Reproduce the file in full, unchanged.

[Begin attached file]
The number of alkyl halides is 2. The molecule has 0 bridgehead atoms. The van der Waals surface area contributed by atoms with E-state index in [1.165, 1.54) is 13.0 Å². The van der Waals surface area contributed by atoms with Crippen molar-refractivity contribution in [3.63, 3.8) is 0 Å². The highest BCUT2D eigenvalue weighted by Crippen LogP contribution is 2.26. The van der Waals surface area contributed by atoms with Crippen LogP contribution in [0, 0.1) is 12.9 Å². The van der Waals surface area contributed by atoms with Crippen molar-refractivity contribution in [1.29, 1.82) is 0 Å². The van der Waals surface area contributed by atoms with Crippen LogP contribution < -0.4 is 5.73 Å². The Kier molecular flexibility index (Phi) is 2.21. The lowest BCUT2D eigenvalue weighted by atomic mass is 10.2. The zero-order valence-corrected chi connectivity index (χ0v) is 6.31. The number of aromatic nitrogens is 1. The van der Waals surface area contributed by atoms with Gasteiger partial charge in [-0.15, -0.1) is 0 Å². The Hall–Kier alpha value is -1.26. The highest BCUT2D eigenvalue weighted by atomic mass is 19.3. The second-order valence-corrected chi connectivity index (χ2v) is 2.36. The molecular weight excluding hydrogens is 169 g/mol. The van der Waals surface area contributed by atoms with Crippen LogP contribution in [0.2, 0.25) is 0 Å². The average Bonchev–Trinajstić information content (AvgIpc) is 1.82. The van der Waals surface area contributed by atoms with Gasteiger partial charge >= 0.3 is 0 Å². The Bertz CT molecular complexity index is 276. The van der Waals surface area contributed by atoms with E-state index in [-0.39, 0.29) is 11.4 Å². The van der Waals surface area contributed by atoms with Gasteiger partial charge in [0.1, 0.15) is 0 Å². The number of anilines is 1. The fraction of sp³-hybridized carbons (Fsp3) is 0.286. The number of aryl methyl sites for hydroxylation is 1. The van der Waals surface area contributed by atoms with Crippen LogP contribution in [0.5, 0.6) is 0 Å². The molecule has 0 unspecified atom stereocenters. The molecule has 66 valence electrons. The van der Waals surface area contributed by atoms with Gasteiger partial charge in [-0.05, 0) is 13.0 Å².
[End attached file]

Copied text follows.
The number of alkyl halides is 2. The molecule has 0 bridgehead atoms. The van der Waals surface area contributed by atoms with E-state index in [1.165, 1.54) is 13.0 Å². The van der Waals surface area contributed by atoms with Crippen molar-refractivity contribution in [3.63, 3.8) is 0 Å². The highest BCUT2D eigenvalue weighted by Crippen LogP contribution is 2.26. The van der Waals surface area contributed by atoms with Crippen LogP contribution in [0, 0.1) is 12.9 Å². The van der Waals surface area contributed by atoms with Crippen molar-refractivity contribution in [1.29, 1.82) is 0 Å². The van der Waals surface area contributed by atoms with Crippen LogP contribution < -0.4 is 5.73 Å². The Kier molecular flexibility index (Phi) is 2.21. The lowest BCUT2D eigenvalue weighted by atomic mass is 10.2. The zero-order valence-corrected chi connectivity index (χ0v) is 6.31. The number of aromatic nitrogens is 1. The van der Waals surface area contributed by atoms with Gasteiger partial charge in [-0.15, -0.1) is 0 Å². The Hall–Kier alpha value is -1.26. The highest BCUT2D eigenvalue weighted by atomic mass is 19.3. The second-order valence-corrected chi connectivity index (χ2v) is 2.36. The molecular weight excluding hydrogens is 169 g/mol. The van der Waals surface area contributed by atoms with Crippen LogP contribution in [0.2, 0.25) is 0 Å². The average Bonchev–Trinajstić information content (AvgIpc) is 1.82. The van der Waals surface area contributed by atoms with Gasteiger partial charge >= 0.3 is 0 Å². The Bertz CT molecular complexity index is 276. The van der Waals surface area contributed by atoms with E-state index in [-0.39, 0.29) is 11.4 Å². The van der Waals surface area contributed by atoms with Gasteiger partial charge in [0.1, 0.15) is 0 Å². The number of anilines is 1. The fraction of sp³-hybridized carbons (Fsp3) is 0.286. The number of aryl methyl sites for hydroxylation is 1. The van der Waals surface area contributed by atoms with Crippen LogP contribution in [0.5, 0.6) is 0 Å². The molecule has 0 unspecified atom stereocenters. The molecule has 66 valence electrons. The van der Waals surface area contributed by atoms with Gasteiger partial charge in [-0.05, 0) is 13.0 Å².